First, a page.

On 2012-04-13 11:15, Arwyn wrote:
> Clever logic should enable you to find the nine-figure number that I
> have in mind. It consists of the digits 1 to 9 in some order, and in
> the number each digit is next to another that differs from it by one.
> In just one case a digit has both neighbours differing from it by one.
> Furthermore, the solution is exactly divisible by more than
> three-quarters of the numbers 1, 2, 3, 4, 5, 6, 7, 8, 9, 10, 11 and 12.
> What is the nine-figure number?
Totally off topic.
Did anyone solve this? I made some progress, but didn't nail it.
Lemma 1: The solution must be divisible by 4.
Assume the solution is not divisible by 4. It is therefore not
divisible by 8 or 12. However, this would mean that the solution is
only divisible by at most 3/4th of the numbers between 1 and 12, which
contradicts the problem, which states it is divisible by strictly more
We could apply the same argument to 2 and 3, but we don't need to...
Lemma 2: The solution is divisible by 1, 2, 3, 4, 6, 7, 8, 9, 11 and 12,
but not 5 or 10.
All numbers divisible by 10 end in 0. The solution doesn't contain a
0. We know from Lemma 1 that it's divisible by 4. If it is also
divisible by 5, it must also end in 0. If the solution were not
divisible by any other numbers on the list, it would only be divisible
by 3/4ths, which contradicts the problem, so it must be divisible by the
Lemma 3: The solution must end in 12, 32, 56 or 76
Because the solution is divisible by 4, it's last two digits must be
divisible by 4. The two digits must differ by 1. The second digit must
be even, since it is divisible by 4, so the first digit must be odd.
This only leaves a few possibilities. Checking them, we find that 12,
32, 56 and 76 fit the bill.
Lemma 4: The solution cannot end in 32.
Assume the number ended with 32. According to the rules, the digit 1
must be next to digit 2. However, digit 2 is at the end, so this is a
Ending 12 can be split up 3 ways:
- Containing (34 or 43) and (56 or 65) and (789 or 987)
- Containing (34 or 43) and (567 or 765) and (89 or 98)
- Containing (345 or 543) and (67 or 76) and (89 or 98)
= 3*2*2*2*3*2*1=144 possibilities
Ending 56 can only split 1 way:
- Containing (12 or 21) and (34 or43) and (789 or 987)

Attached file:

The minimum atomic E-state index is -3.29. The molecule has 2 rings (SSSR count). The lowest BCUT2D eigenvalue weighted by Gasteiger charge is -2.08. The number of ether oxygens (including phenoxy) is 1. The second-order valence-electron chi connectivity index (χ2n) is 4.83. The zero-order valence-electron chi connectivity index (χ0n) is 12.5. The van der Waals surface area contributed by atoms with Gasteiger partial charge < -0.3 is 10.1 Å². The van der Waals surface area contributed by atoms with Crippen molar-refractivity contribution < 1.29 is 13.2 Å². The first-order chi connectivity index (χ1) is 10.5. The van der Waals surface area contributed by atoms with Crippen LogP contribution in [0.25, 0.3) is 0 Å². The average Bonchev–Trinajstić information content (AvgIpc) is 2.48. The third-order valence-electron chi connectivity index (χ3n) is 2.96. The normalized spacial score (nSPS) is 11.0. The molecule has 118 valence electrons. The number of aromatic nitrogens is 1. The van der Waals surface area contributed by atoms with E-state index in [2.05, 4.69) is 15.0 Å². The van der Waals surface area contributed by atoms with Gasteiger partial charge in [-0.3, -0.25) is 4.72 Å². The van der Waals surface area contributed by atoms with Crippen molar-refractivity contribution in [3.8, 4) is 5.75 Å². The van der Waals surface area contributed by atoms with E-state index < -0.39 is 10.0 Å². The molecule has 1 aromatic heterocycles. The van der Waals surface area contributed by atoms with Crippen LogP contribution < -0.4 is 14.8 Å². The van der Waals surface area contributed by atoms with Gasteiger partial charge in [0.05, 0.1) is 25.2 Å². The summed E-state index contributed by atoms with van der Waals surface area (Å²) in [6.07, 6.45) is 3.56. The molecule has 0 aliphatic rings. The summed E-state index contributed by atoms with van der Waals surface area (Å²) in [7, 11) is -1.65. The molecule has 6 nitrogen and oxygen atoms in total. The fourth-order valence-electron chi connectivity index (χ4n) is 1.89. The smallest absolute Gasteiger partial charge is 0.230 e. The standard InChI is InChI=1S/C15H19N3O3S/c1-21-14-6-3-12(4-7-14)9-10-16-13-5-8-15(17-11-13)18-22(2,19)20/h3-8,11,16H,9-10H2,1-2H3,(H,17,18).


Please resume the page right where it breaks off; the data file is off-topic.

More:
= 1*2*2*2*3*2*1=48 possibilities
(Note that, ending 456 is not allowed unless the preceding digit is 3,
because then we'd have to form a group from 123, or leave 3 on it's own)
Ending 76 can be split up 2 ways:
- Containing (12 or 21) and (345 or 543) and (89 or 98)
- Containing (123 or 321) and (45 or 54) and (89 or 98)
= 2*2*2*2*3*2*1= 96 possibilities
Brute forcible, but the question suggests we shouldn't need to.
Can we exclude more possibilities using other divisors?
2: Not really any help, as we already made use of 4, which is strictly
3: No help - if you rearrange the digits of a number divisible by 3, you
get another number divisible by 3. So we can't exclude any wrong
answers, because they will also be divisible by 3.
4: Already used
9: No help for the same reasons as 3.
8 can be used to restrict the 3rd from last digit, but it only excludes
a handful of possibilities (it doesn't even uniquely determine the 3rd
digit). Depending on whether the last 2 digits are divisible by 8, the
second to last digit must be either even or odd. Some possibilities are
excluded because the result in illegal combinations of digits)
My gut feeling tells me that 12 isn't very useful - we already made use
of one it's factors (4) and we know that the other one (3) provides no
useful information, so I don't think 12 tells us anything. (But I'm
not sure I have a watertight argument, so I could be wrong here)
So I'm pretty sure we need to make use of 7 and 11 - but I can't see an
easy way or doing so (without doing a tonne of algebra, which I don't
think the question is looking for)